Only know this because the resident band there cut a 45
7 Leicester Place, W1, once the home of the Ad Lib club
March 27, 1965. When the lift door opened onto the Ad Lib club on the top floor of 7 Leicester Place, W1, another door opened onto a whole new world of possibilities for pop music. John Lennon and George Harrison were tripping on LSD for the first time.
The two Beatles, along with their partners, had been for dinner at the Bayswater home of a dentist friend. After they had eaten they repaired to the drawing room where, without their knowledge, four acid-laced sugar cubes were dropped into their coffees. When the drug – and the fear – took hold they quickly fled in George’s brand new Mini. ‘Our host seemed to turn into a demon, we were all terrified,’ recalled Cynthia Lennon. ‘We knew it was something evil. We had to get out of the house.’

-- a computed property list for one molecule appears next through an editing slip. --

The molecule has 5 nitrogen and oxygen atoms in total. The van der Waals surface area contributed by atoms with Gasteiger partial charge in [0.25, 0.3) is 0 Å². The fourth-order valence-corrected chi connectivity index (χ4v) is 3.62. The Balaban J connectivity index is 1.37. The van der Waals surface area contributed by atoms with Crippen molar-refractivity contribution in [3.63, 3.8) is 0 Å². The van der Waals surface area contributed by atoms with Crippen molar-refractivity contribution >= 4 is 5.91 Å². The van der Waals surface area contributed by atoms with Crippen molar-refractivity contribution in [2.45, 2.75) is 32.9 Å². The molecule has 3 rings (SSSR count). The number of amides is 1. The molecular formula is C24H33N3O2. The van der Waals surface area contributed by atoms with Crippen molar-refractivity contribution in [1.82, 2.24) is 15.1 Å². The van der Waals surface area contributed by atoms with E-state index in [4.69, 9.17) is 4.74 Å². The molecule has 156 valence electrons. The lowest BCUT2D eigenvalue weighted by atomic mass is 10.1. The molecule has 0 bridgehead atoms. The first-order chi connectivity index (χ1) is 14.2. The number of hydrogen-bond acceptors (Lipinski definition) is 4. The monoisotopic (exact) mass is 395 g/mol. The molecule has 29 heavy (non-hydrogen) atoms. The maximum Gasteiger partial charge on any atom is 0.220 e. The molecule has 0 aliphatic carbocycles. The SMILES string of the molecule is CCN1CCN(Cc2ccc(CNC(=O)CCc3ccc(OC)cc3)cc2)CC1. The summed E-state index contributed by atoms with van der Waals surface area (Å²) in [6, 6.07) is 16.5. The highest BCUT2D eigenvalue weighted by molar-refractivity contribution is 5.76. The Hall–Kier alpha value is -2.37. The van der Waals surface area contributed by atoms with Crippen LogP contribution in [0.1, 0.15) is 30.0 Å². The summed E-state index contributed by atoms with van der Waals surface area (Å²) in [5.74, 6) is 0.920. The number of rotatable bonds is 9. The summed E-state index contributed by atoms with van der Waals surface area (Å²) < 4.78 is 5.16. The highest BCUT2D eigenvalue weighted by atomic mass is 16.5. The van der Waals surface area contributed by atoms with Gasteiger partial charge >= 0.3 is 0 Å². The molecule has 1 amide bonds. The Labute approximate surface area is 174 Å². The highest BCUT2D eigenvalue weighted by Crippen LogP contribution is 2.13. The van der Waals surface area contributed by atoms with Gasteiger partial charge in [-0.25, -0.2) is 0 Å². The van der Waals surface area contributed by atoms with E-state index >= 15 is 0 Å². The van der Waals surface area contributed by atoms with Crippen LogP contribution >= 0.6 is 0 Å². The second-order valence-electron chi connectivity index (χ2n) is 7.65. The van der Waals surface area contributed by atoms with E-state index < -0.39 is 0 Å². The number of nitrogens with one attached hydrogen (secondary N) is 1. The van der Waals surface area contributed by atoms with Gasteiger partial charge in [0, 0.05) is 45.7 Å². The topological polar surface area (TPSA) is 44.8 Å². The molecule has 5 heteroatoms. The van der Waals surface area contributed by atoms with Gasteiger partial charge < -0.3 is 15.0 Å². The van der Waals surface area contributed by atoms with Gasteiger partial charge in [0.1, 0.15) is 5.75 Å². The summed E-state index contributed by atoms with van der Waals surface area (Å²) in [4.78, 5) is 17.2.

They decided to head for the Ad Lib, then the hangout for pop-stars such as the Stones and The Kinks, fashion designers Mary Quant and Jean Muir and actresses Hayley Mills and Julie Christie; it was even visited on occasion by Princess Margaret. The music policy was exclusively black American soul and blues records and the door policy was even stricter. Although the Ad Lib was the crucible of Britain’s peace ’n’ love movement, its time in the sun was short-lived. In November of the following year – by which time it had already been dropped by the Swinging London set in favour of The Scotch Of St James in Mason’s Yard or The Bag O’Nails in Kingly Street – the Ad Lib was mocked during John’s knowing appearance on Peter Cook and Dudley Moore’s ‘Not Only… But Also’ when he played the doorman of ‘London’s most fashionable lavatory spot’, the Ad Lav club, in reality the underground public toilets in Broadwick Street.